This Week in Car Buying: Spring sales kick into high gear; Dealers take hit on 0-percent financing; Chevy Bolt marked-up, discounted
Now that winter is officially over, manufacturers are fully into their spring sales events and while some of the biggest discounts are on traditional full- and midsize sedans, incentives are popping up on other vehicles including crossover SUVs. In addition to cash back, makers are also offering discounts of up to 20 percent off MSRP and low monthly payment lease deals.
Chrysler has hefty rebates on its 2017 300 Limited sedan with up to $4,250 off, as well as 20 percent off the all-new 2017 Pacifica minivan with advertised savings of up to $3,500. Sister division Dodge is also offering 20 percent off MSRP. The 2017 version of its crossover SUV Journey can be purchased with a $4,000 rebate or leased for $149 per month for 24 months with $1,999 down.
Last week we reported on the 340-day supply of Buick LaCrosse sedans and a check of the division’s website shows a combined rebate of $3,000 on 2017 models. Buick is offering rebates and lease deals across the board on its Verano and Regal sedans, Cascada convertible and all three of its crossovers, the Encore, Envision and Enclave.
Toyota is running a “1 for Everyone” spring sales event with some of its biggest discounts coming on the 2017 Camry, with as much as $2,500 off that mainstay in the lineup. There’s also a $189 per month 3-year lease with $1,999 due at signing. The company also has an offer of $2,000 cash back on its full-size Avalon and a $1,500 rebate on Prius.
Similar to Hyundai’s Spring Cleaning Sale, stablemate Kia has a Spring Savings Time program going on in which it is offering $2,000 cash back on the 2017 Optima midsize sedan as well as 2-year $185 per month lease with $1,999 down. For its part, Hyundai is offering a low lease rate on its recently introduced 2017 Ioniq hybrid, which you can get into for $1,999 down for 3 years at $219 per month.
Dealers take hit on 0 percent financing
With the Federal Reserve recently hiking interest rates another quarter-point, the higher cost of borrowing money is beginning to have an impact on retailers like auto dealers who offer 0 percent financing as an incentive. According to Bankrate.com, the rate used to finance these low-cost loans has increased from 0.9 to 1.43 percent over the past year. But most analysts don’t expect the higher rates to have an immediate impact on the no-interest loans. Most dealers and manufacturers are willing to absorb the higher cost or pass it on by offering less cash in conjunction with the 0 percent rate.
Another way to mitigate the increase in costs would be to reduce the terms. Some 0 percent loans are being offered for up to 72 months. Cutting the loan term back to 60 months would offset the higher rates, but also would result in higher monthly payments to the borrower.
Ford to push regional incentives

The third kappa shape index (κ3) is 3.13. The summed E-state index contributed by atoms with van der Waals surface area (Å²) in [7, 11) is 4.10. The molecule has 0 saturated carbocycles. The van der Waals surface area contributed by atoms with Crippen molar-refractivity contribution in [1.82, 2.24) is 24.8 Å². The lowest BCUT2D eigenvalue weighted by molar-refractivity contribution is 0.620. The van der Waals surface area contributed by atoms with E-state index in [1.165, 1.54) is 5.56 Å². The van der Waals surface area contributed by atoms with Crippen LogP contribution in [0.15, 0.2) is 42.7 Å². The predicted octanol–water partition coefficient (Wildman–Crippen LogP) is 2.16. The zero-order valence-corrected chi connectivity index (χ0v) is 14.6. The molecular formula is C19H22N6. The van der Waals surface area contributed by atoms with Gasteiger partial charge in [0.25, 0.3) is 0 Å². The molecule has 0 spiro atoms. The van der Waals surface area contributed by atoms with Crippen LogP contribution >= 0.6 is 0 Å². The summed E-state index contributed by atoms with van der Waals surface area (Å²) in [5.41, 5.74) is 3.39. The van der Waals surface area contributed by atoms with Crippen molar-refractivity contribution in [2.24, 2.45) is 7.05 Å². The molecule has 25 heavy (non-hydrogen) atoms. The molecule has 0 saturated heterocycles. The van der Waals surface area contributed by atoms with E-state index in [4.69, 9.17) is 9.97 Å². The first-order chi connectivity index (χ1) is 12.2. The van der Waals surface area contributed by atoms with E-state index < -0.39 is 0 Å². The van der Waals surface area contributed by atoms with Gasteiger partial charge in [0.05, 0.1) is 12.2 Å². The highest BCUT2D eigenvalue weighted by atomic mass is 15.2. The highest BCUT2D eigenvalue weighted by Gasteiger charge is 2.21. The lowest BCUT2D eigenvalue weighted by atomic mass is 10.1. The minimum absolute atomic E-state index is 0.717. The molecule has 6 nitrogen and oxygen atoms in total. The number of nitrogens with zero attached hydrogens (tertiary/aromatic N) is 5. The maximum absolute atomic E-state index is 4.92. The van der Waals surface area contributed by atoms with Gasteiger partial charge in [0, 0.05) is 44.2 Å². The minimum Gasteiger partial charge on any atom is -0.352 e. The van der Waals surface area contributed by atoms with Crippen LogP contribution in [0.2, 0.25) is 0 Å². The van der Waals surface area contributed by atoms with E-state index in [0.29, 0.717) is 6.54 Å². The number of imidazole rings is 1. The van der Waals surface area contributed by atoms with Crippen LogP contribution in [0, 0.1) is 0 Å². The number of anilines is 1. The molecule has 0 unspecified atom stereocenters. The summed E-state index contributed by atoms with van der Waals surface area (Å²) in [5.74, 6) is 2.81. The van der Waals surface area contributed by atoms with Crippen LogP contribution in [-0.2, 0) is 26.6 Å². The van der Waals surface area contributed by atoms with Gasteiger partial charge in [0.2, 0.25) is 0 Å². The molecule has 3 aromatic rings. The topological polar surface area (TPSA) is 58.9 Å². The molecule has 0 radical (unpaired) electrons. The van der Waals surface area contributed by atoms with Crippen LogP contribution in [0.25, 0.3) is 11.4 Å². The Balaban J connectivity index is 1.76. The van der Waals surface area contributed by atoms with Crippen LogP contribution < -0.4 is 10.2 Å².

When shopping for a new Ford, it will become even more important to make sure to use your zip code when visiting the automaker’s websites as its new director of sales told Automotive News that the division will be relying more on regional incentives to boost sales.
Dianne Craig, who took over the position at the first of the year, said Ford will be moving away from national program to a more targeted regional approach. Ford is already spending more than the industry average on incentives ($4,570 per vehicle vs. $3,830), though she pointed out that the rate of growth is less with a year-over-year gain of just $90 while the industry saw a $380 jump in spiffs. “We’re very, very disciplined with our incentive approach, but we have to balance that with keeping our dealers competitive,” she told the trade paper. By going regional with the incentive programs, Ford will be able to tailor rebates, lease deals and dealer-direct cash to local market conditions.
Ford has seen a decline in its traditional passenger car sales, which has been offset by growth in the crossover SUVs and pickups. In order to grow overall market share, look for more deals on cars than trucks. Ford was able to increase Fiesta sales by 6 percent in February as a result of big incentives.
Chevy Bolt marked up, discounted
The 2017 Chevrolet Bolt EV is rolling into showrooms with mixed results primarily in California, which has a Zero Emission Vehicle (ZEV) mandate that requires the sale of pollution-free vehicles. While the car has been much-anticipated due to its relatively low sticker of $37,495 (effectively $29,995 after a federal tax credit) and 238-mile range, Automotive News reports that some dealers are discounting the electric by as much as $5,000, while others are marking them up by that amount.
According to the report, the dealers asking over sticker are in more rural areas where inventory is limited, while most of the discounting is occurring in the Bay Area and Los Angeles, which has a higher concentration of dealers and more vehicles in stock. The only factory support on the Bolt is a 3.9 percent finance deal. Most of the local offers include discounts ranging from $1,285 to as much as $5,200, with two dealers offering 3-year leases of $260 per month with $3,995 down.
Jim Cain, a GM spokesman, told the trade paper that “If somebody’s marking them down, it’s coming out of their margin. Dealers are independent businesses, and capitalism at work tends to drive local market pricing.” It will be interesting to see if the discounting is just a local phenomenon particular to California, as GM ramps up Bolt production and rolls out the vehicle nationally.
Check out the This Week in Car Buying Podcast here.
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